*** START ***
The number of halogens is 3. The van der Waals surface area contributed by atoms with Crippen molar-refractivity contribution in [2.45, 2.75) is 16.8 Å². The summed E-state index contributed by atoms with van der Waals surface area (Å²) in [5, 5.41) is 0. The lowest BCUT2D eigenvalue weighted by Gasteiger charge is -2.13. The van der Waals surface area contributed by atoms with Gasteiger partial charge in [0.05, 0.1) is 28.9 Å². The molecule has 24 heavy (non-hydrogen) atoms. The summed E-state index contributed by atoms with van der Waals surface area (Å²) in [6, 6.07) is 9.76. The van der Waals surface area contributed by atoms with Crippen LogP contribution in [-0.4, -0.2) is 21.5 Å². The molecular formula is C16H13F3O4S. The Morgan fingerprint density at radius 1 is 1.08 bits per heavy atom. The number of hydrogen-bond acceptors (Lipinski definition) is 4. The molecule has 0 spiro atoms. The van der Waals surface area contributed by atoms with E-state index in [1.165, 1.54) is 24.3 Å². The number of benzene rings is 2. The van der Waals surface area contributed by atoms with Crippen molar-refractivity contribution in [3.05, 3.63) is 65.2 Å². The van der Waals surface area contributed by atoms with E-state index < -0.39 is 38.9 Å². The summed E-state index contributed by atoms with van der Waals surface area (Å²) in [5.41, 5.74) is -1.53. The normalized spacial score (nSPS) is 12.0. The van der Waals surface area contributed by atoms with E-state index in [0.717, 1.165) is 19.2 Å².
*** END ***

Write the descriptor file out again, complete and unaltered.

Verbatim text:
The number of halogens is 3. The van der Waals surface area contributed by atoms with Crippen molar-refractivity contribution in [2.45, 2.75) is 16.8 Å². The summed E-state index contributed by atoms with van der Waals surface area (Å²) in [5, 5.41) is 0. The lowest BCUT2D eigenvalue weighted by Gasteiger charge is -2.13. The van der Waals surface area contributed by atoms with Gasteiger partial charge in [0.05, 0.1) is 28.9 Å². The molecule has 24 heavy (non-hydrogen) atoms. The summed E-state index contributed by atoms with van der Waals surface area (Å²) in [6, 6.07) is 9.76. The van der Waals surface area contributed by atoms with Crippen LogP contribution in [-0.4, -0.2) is 21.5 Å². The molecular formula is C16H13F3O4S. The Morgan fingerprint density at radius 1 is 1.08 bits per heavy atom. The number of hydrogen-bond acceptors (Lipinski definition) is 4. The molecule has 0 spiro atoms. The van der Waals surface area contributed by atoms with E-state index in [1.165, 1.54) is 24.3 Å². The number of benzene rings is 2. The van der Waals surface area contributed by atoms with Crippen molar-refractivity contribution in [3.05, 3.63) is 65.2 Å². The van der Waals surface area contributed by atoms with E-state index < -0.39 is 38.9 Å². The summed E-state index contributed by atoms with van der Waals surface area (Å²) in [5.41, 5.74) is -1.53. The normalized spacial score (nSPS) is 12.0. The van der Waals surface area contributed by atoms with E-state index in [0.717, 1.165) is 19.2 Å².